X CHINA UNDER COMMUNISMand the aid of the advanced technicians from the "socialist" centerof the world.As was the case in Russia, China's masters are not concernedabout the price of their plans in human terms. Nor do they seemto entertain any notion that some of their plans could be moreeffectively accomplished by other means. Their rigid adherenceto the Moscow party line permits of no such deviations. They arefanatically determined to superimpose upon the Chinese peoplethe blueprint which they have worked out after deep study of theRussian experience of the last thirty-five years, and close coopera-tion with the leaders of world Communism in Moscow.China has thus become a test case of whether the Soviet ex-perience in organizing and controlling people under a vast bu-reaucratic regime can be successfully employed in areas of cul-tural experience far different from Russia, and in particular ineconomically underdeveloped areas. If the Communist regimesucceeds in China and the facts brought out in this volume indi-cate that it is succeeding admirably in some respects then,the leaders of world Communism feel, they can be optimisticabout the eventual victory of the Soviet way of life over theworld.This is one of the reasons why the events in China over thepast few years are of utmost importance. The results are beingwatched eagerly by other people, especially the Indians. The suc-cessful creation of a world power center in China holds potentiali-ties for swinging them over to the Communist camp. There arealready indications that some Indians, whose standard of livingprevents them from being overly concerned about the inhumanityof Communist transformation, are already favorably impressedby what they believe to be the efficiency and large-scale planningof the Mao regime.China is a far-off place for us, and except for an emotionalattachment to some aspects of the traditional Chinese culture,people in the West are little concerned about what happens there.Despite our experiences in World War I, we still tend to measure X CHINA UNDER COMMUNISMand the aid of the advanced technicians from the "socialist" centerof the world.As was the case in Russia, China's masters are not concernedabout the price of their plans in human terms. Nor do they seemto entertain any notion that some of their plans could be moreeffectively accomplished by other means. Their rigid adherenceto the Moscow party line permits of no such deviations. They arefanatically determined to superimpose upon the Chinese peoplethe blueprint which they have worked out after deep study of theRussian experience of the last thirty-five years, and close coopera-tion with the leaders of world Communism in Moscow.China has thus become a test case of whether the Soviet ex-perience in organizing and controlling people under a vast bu-reaucratic regime can be successfully employed in areas of cul-tural experience far different from Russia, and in particular ineconomically underdeveloped areas. If the Communist regimesucceeds in China and the facts brought out in this volume indi-cate that it is succeeding admirably in some respects then,the leaders of world Communism feel, they can be optimisticabout the eventual victory of the Soviet way of life over theworld.This is one of the reasons why the events in China over thepast few years are of utmost importance. The results are beingwatched eagerly by other people, especially the Indians. The suc-cessful creation of a world power center in China holds potentiali-ties for swinging them over to the Communist camp. There arealready indications that some Indians, whose standard of livingprevents them from being overly concerned about the inhumanityof Communist transformation, are already favorably impressedby what they believe to be the efficiency and large-scale planningof the Mao regime.China is a far-off place for us, and except for an emotionalattachment to some aspects of the traditional Chinese culture,people in the West are little concerned about what happens there.Despite our experiences in World War I, we still tend to measure

INTRODUCTION XIworld events in terms of what takes place in Europe. The culturalroots of the United States lie in Europe, and this fact more thanany other prevents the formulation of a truly global foreign policyby administrations Republican or Democratic. Thus, although thelessons to be learned from the experiences of China under a Sovietregime are global lessons, as are those of the satellites in Europe,it is probable that the former will be considered only as theyaffect the Far Eastern policy of the United States. Given theworld-wide ambitions of international Communism, that wouldindeed be tragic.The geographical and cultural distance of China from the Westalso prevents a close following of developments there. Hencemany of the individual changes wrought by the Communist mas-ters have escaped our attention and much of their over-all signifi-cance has been lost. To some Western businessmen China Is stillthe China of former years, and they continue to hope that as soonas the "current crisis" has passed they can once again carry onbusiness there in the traditional manner. To some diplomatsChina's foreign relations are still to be understood for the mostpart in terms of the traditional Western protocol. Again, forsome Western scholars China is still the Middle Kingdom whosepresent is to be understood almost exclusively in terms of theChinese traditional past.But China is no longer the China of even five years ago. Thechanges carried out by the Communists make it impossible forfuture dealings ever to be carried out on the same business basisor for Western style diplomacy to prove effective in dealing withthe regime there. Students can no longer be expected to drawaccurate conclusions on the basis of a preponderant reliance onknowledge of the former Chinese culture. The entire Chinese pat-tern of life cannot be altered completely in so short a time, butthe changes under the Communists have already gone deepenough at least to modify such traditional patterns as remain.With the passing years the modifications will increase, and special-ists on Communism, not Sinologists, will be better qualified to INTRODUCTION XIworld events in terms of what takes place in Europe. The culturalroots of the United States lie in Europe, and this fact more thanany other prevents the formulation of a truly global foreign policyby administrations Republican or Democratic. Thus, although thelessons to be learned from the experiences of China under a Sovietregime are global lessons, as are those of the satellites in Europe,it is probable that the former will be considered only as theyaffect the Far Eastern policy of the United States. Given theworld-wide ambitions of international Communism, that wouldindeed be tragic.The geographical and cultural distance of China from the Westalso prevents a close following of developments there. Hencemany of the individual changes wrought by the Communist mas-ters have escaped our attention and much of their over-all signifi-cance has been lost. To some Western businessmen China Is stillthe China of former years, and they continue to hope that as soonas the "current crisis" has passed they can once again carry onbusiness there in the traditional manner. To some diplomatsChina's foreign relations are still to be understood for the mostpart in terms of the traditional Western protocol. Again, forsome Western scholars China is still the Middle Kingdom whosepresent is to be understood almost exclusively in terms of theChinese traditional past.But China is no longer the China of even five years ago. Thechanges carried out by the Communists make it impossible forfuture dealings ever to be carried out on the same business basisor for Western style diplomacy to prove effective in dealing withthe regime there. Students can no longer be expected to drawaccurate conclusions on the basis of a preponderant reliance onknowledge of the former Chinese culture. The entire Chinese pat-tern of life cannot be altered completely in so short a time, butthe changes under the Communists have already gone deepenough at least to modify such traditional patterns as remain.With the passing years the modifications will increase, and special-ists on Communism, not Sinologists, will be better qualified to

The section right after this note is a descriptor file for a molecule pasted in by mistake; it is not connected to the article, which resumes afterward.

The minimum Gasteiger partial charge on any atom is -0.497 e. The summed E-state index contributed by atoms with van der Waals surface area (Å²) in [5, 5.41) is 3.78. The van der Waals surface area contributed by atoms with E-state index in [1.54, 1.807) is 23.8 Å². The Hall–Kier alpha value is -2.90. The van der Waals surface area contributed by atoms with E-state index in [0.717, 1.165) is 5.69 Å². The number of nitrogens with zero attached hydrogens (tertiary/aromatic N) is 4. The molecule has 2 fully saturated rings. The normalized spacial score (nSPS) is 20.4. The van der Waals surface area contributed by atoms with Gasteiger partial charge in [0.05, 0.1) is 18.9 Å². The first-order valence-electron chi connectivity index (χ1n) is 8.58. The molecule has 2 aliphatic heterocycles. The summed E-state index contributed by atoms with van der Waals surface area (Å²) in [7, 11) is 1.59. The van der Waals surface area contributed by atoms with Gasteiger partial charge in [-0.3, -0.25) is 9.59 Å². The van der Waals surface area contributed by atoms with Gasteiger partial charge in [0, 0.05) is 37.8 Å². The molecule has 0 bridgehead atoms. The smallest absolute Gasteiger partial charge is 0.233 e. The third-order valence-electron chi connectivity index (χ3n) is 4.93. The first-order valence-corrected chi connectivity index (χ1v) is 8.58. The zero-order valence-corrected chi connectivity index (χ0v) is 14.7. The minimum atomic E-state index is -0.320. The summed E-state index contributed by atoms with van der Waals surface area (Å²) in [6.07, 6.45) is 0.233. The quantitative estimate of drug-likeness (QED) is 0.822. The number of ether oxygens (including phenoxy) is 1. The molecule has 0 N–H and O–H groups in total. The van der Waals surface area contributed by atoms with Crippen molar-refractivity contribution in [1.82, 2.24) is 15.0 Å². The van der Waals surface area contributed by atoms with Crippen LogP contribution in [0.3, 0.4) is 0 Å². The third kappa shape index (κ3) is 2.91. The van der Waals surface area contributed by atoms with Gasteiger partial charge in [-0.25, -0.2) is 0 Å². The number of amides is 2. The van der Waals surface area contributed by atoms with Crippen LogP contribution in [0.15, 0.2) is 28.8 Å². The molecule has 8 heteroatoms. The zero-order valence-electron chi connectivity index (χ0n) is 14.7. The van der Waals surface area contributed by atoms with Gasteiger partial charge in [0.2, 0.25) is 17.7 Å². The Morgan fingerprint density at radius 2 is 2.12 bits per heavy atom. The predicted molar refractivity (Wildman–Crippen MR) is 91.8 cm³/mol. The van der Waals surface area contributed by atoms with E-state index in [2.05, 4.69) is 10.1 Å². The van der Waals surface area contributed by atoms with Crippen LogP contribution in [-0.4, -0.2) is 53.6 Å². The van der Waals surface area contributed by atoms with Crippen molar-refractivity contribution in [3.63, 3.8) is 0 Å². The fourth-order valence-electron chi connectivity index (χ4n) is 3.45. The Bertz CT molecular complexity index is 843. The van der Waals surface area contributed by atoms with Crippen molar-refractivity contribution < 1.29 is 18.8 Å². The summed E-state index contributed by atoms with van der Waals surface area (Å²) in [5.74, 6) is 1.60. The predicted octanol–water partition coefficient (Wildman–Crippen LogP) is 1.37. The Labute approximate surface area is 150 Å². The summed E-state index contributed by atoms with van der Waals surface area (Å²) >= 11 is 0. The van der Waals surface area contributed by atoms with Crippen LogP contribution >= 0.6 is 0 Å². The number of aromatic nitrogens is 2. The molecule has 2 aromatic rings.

Xii CHINA UNDER COMMUNISManalyze events within the land which once hailed Confucius asits great teacher.It is important to understand that the changes brought aboutby the Communists reach far down into the thought patternsand speech habits of the people. New terms have been introduced,and the Chinese Communist intelligentsia phrase and reordertheir thoughts in these terms as the former Confucian gentrymolded traditional Chinese thought patterns and speech habitswith a specialized set of terms. For this reason it is possible thatthe Chinese of 1960 may well seem "inscrutable" to a fellowcountryman who left his country in 1940. Indeed the Chineserefugee of the 1940's may become as ill equipped to explain hiscountry to the outside world as the White Russian refugee of the1920's is to explain the Soviet Union of today.Let us hope this may prove to be exaggeration. Underestimat-ing the extent of the transformation would be to err far moregravely. To deal with the current regime in China in terms offormer ideas and a static interpretation of Chinese social patternswould be wholly unrealistic. For this reason I have tried to selectsome aspects of the Communist rule which will point up the man-ner in which all social life in mainland China is being permeatedby the philosophy and values of the Soviet system.The cost of the tremendous task of remaking China in theSoviet image has been unbelievable in terms both of human andof cultural destruction. It is for this reason that many feel sucha regime can never survive for long. Yet it must be rememberedthat the very changes already accomplished testify to the ruthlessefficiency and the techniques of control developed by the Com-munists. The manner in which they have reorganized patterns ofthought and conduct within the area of their control in itselfgives great staying power to their regime. Thus while many resi-dents of the Middle Kingdom, and especially the older ones, mayrealize that they have been subjected to a form of exploitationand oppression harsher than their country has ever known, thesepeople are rapidly being eliminated and replaced by a generation Xii CHINA UNDER COMMUNISManalyze events within the land which once hailed Confucius asits great teacher.It is important to understand that the changes brought aboutby the Communists reach far down into the thought patternsand speech habits of the people. New terms have been introduced,and the Chinese Communist intelligentsia phrase and reordertheir thoughts in these terms as the former Confucian gentrymolded traditional Chinese thought patterns and speech habitswith a specialized set of terms. For this reason it is possible thatthe Chinese of 1960 may well seem "inscrutable" to a fellowcountryman who left his country in 1940. Indeed the Chineserefugee of the 1940's may become as ill equipped to explain hiscountry to the outside world as the White Russian refugee of the1920's is to explain the Soviet Union of today.Let us hope this may prove to be exaggeration. Underestimat-ing the extent of the transformation would be to err far moregravely. To deal with the current regime in China in terms offormer ideas and a static interpretation of Chinese social patternswould be wholly unrealistic. For this reason I have tried to selectsome aspects of the Communist rule which will point up the man-ner in which all social life in mainland China is being permeatedby the philosophy and values of the Soviet system.The cost of the tremendous task of remaking China in theSoviet image has been unbelievable in terms both of human andof cultural destruction. It is for this reason that many feel sucha regime can never survive for long. Yet it must be rememberedthat the very changes already accomplished testify to the ruthlessefficiency and the techniques of control developed by the Com-munists. The manner in which they have reorganized patterns ofthought and conduct within the area of their control in itselfgives great staying power to their regime. Thus while many resi-dents of the Middle Kingdom, and especially the older ones, mayrealize that they have been subjected to a form of exploitationand oppression harsher than their country has ever known, thesepeople are rapidly being eliminated and replaced by a generation